[A version of this article was originally published in the NOMMA Fabricator]
Is it pipe or is it tube? Understanding the differences can make sure you get the material you want in the size you need.
How old were you when you learned that a “2 by 4″ isn’t a piece of lumber that measures 2 inches by 4 inches? Have you ever been told that 1-1/8” pipe doesn’t exist? Using the correct terminology when ordering material (or fittings, tools, or other items that must be used with these materials) can save a lot of time, headaches and money!
Many products have a name that for convenience only approximates the material’s size. These are sometimes referred to as nominal dimensions. Webster’s describes nominal as “in name only.” In other words, you can’t trust the “name” dimensions in actual measurements or calculations. Differences and difficulties in correctly describing a tube and pipe are common in the metalworking industry.
Pipe is a commonly used material in the ornamental iron industry. Pipe and tubing are not the same materials! Pipe was originally used for the movement of water, and therefore the ID (inside diameter) was the critical dimension. The nominal dimension for pipe is the ID. So, 1½ inch pipe is NOT 1½ inch outside diameter, but instead is nominally, (approximately) 1½ inch inside diameter. Pipe is typically manufactured to looser tolerances and less expensive to purchase. However in the fence and construction industry, where pipe is commonly used, it will often be referred to by its outside dimension, since fittings, caps and other parts most commonly mate the the outside of the pipe.
The wall thickness of pipe is designated by various “schedules,” most commonly Sched. 5, 10, and 40. The exact wall thickness of anyone schedule changes with the pipe size. A 1 inch Sched. 40 pipe has a .133 inch wall, but a 2 inch Sched. 40 pipe has a wall thickness of .154 inches.
Tubing, on the other hand, is typically produced to tighter tolerances and designed for consistent mechanical and structural properties. Because it is typically more costly to produce it is seldom used for chain link fencing, scaffolding, etc. To further complicate matters, some companies market pipe to the fence industry as “fence tubing!” The thickness of a tube’s wall is normally described as a gauge. While a specific pipe schedule will mean different wall thicknesses depending on the pipe size, a specific gauge is consistent regardless of tube OD (outside diameter).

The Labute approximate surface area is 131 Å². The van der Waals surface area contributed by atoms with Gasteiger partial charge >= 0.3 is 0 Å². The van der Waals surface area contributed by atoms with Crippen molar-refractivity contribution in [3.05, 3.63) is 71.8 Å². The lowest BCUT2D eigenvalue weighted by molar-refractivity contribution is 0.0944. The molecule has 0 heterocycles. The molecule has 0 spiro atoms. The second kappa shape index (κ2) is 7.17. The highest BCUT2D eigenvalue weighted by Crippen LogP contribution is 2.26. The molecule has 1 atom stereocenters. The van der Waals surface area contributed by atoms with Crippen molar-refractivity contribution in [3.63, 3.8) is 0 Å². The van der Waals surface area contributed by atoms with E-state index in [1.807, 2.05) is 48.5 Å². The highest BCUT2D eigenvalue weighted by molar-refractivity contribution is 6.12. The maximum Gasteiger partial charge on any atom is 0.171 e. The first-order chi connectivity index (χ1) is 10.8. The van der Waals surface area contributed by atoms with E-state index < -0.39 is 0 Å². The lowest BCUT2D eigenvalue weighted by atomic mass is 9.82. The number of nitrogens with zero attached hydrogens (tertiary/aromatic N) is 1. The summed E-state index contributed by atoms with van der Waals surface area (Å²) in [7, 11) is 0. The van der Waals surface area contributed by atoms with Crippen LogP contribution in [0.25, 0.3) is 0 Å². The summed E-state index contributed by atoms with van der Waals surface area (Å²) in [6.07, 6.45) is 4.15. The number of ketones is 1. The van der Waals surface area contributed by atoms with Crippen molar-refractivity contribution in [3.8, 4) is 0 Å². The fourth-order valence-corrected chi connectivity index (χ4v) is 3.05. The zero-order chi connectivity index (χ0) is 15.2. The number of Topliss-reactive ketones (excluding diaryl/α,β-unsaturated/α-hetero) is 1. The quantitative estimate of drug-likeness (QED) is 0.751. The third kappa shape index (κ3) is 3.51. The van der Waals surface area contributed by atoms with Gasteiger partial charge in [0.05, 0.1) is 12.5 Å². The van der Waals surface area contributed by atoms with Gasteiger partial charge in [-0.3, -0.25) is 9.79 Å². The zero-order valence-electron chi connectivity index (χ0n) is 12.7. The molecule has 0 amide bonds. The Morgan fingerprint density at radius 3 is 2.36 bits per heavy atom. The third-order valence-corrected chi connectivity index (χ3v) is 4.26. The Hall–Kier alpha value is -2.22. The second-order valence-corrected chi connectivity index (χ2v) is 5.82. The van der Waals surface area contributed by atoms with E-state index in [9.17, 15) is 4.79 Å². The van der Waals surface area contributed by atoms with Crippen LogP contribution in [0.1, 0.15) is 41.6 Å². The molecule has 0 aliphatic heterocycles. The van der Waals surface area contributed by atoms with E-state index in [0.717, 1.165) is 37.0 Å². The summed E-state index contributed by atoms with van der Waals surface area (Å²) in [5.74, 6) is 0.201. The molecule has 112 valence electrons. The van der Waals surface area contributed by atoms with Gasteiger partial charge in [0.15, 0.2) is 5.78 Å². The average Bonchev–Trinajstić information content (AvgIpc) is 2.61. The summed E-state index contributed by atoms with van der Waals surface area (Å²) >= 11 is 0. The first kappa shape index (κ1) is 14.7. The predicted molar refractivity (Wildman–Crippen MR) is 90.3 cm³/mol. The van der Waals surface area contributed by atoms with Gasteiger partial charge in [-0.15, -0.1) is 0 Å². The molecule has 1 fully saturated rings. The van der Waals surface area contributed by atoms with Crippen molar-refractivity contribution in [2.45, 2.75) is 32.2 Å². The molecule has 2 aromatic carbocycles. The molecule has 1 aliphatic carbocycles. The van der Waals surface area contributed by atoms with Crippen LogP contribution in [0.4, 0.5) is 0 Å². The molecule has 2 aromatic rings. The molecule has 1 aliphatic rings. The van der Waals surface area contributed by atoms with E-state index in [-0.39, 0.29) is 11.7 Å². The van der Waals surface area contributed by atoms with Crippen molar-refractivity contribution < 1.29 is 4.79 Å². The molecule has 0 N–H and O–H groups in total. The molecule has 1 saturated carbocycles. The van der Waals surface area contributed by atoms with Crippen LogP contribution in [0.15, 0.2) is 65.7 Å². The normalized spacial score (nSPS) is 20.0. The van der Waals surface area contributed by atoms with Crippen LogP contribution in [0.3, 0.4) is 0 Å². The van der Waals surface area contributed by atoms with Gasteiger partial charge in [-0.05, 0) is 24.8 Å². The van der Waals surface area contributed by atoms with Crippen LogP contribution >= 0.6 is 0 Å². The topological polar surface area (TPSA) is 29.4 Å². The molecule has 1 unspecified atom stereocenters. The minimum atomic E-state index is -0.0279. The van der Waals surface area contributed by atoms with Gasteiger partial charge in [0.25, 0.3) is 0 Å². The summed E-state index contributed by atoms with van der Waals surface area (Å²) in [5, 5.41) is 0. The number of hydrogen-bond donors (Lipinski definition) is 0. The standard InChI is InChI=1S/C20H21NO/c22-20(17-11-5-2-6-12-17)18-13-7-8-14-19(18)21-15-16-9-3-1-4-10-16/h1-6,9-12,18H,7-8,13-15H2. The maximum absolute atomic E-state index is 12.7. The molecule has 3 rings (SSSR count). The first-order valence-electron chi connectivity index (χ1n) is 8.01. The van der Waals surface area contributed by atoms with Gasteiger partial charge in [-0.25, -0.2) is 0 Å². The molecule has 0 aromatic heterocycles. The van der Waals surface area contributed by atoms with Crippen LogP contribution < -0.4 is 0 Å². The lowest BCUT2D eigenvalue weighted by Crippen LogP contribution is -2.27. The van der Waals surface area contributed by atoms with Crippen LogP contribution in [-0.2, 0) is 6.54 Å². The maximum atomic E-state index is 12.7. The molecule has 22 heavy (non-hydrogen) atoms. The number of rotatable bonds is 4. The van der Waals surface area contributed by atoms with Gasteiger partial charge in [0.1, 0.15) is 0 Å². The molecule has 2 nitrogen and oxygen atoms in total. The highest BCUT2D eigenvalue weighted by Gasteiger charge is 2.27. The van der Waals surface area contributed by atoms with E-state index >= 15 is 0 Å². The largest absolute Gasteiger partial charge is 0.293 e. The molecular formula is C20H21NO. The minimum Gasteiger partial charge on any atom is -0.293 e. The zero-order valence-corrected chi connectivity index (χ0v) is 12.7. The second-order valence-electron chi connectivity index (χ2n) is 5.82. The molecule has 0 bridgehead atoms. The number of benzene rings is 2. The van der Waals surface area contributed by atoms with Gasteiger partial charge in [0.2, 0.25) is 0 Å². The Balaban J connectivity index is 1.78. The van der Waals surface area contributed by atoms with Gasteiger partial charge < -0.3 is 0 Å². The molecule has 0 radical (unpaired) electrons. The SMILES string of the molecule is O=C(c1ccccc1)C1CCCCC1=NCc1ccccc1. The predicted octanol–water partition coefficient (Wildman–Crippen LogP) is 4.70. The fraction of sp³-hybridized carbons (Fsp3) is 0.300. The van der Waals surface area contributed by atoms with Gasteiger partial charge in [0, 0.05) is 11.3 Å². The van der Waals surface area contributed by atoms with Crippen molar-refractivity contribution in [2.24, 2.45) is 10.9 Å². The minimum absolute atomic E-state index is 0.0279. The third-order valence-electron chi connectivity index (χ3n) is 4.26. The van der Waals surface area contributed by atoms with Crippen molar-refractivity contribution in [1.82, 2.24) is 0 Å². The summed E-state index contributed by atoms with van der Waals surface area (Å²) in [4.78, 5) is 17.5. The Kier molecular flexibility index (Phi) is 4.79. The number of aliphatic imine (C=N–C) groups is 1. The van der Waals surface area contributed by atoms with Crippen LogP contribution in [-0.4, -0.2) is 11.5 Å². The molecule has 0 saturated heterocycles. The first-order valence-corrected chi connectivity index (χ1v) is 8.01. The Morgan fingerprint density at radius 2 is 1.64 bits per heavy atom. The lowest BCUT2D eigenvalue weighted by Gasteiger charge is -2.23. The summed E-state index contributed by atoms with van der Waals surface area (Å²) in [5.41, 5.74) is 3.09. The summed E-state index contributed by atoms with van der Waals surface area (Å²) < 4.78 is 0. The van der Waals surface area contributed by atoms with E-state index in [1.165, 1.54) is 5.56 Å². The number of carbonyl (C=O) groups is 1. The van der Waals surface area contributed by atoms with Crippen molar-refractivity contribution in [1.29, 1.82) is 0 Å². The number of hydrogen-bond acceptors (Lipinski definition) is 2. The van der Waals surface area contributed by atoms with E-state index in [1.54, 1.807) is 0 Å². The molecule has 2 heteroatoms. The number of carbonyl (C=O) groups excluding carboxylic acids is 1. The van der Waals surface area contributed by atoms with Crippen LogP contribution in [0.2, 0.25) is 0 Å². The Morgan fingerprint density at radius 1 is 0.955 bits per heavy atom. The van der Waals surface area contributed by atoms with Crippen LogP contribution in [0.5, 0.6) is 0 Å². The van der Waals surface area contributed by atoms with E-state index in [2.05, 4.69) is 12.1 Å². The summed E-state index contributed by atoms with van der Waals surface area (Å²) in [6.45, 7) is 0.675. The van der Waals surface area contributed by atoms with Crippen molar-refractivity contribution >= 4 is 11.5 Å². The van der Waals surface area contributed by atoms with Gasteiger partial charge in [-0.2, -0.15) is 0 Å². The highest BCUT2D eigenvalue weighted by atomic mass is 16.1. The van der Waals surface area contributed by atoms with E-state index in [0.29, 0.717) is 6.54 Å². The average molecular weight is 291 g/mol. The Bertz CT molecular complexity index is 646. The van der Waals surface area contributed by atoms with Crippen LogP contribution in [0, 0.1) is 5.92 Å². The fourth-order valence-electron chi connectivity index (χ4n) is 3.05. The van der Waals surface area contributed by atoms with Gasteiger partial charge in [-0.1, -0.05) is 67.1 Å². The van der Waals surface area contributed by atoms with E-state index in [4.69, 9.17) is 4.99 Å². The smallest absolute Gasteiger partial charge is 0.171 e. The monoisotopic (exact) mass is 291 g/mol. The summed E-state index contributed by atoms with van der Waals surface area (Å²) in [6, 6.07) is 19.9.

|Name||Outer Dim.||Wall Thickness|
|1 ½” x schedule 5 pipe||1.90″||.065″|
|1 ½” x schedule 40 pipe||1.90″||.145″|
|2” x schedule 10 pipe||2.375″||.065″|
|2” x schedule 40 pipe||2.375″||.154″|
|1-7/8″ OD x 18 gauge tube||1.88″||.049″|
|2” OD x 16 gauge tube||2.00″||.065″|
Let’s look at a typical example…
John needs to buy a pipe notching tool. When John calls and asks for a “2 inch pipe notcher,” there are actually many different sizes that could possibly fit this description, as shown above.
This is only a partial list! You can see that all of the materials listed are about 2 inches, but depending on the tolerance and precision of the tool or mating part, describing all of them as 2-inch pipe is bound to cause problems.
So, given all the possible tube and pipe sizes and all the various names used to describe them, how is the average person supposed to keep it all straight? Whether you think your material is tube or pipe, when describing it, remember these key points:
- Is a dimension OD (outside diameter) or ID (inside diameter)?
- Is the dimension precise, (taken with a micrometer or calipers)?
- Is the dimension approximate, (taken with a tape measure, eyeballed, etc.)?
- What is the wall thickness/schedule/gauge?
If John had instead described his material as “a pipe just about 2 inch outside by about 1/16-inch wall,” then he would have narrowed down the possibilities. Most likely, he is using 1-½ inch by Sched. 5 pipe.
You probably work with the same few sizes over and over. Look and see what your material supplier calls your material. You may wish to obtain and make a permanent file of “material spec sheets” for each size of pipe or tube you commonly use. This document should show precise dimensions, tolerance range, manufacturing method, coatings, or treatments, etc. These documents can be valuable and even serve as a sales tool. Your customers who scrutinize every detail may want to see why the same chain link fence job can cost so much more, based on the quality of the material ordered.
You probably have reference charts in your office for fractions to decimals, inches to millimeters, etc. If tube and pipe are a routine material for your business, post a chart showing pipe sizes by OD, various schedules, and gauges for tubing. Make sure the employees who do purchasing understand these distinctions and are comfortable in correctly describing the various materials.
The link below is a handy printable chart of common pipe sizes and schedules.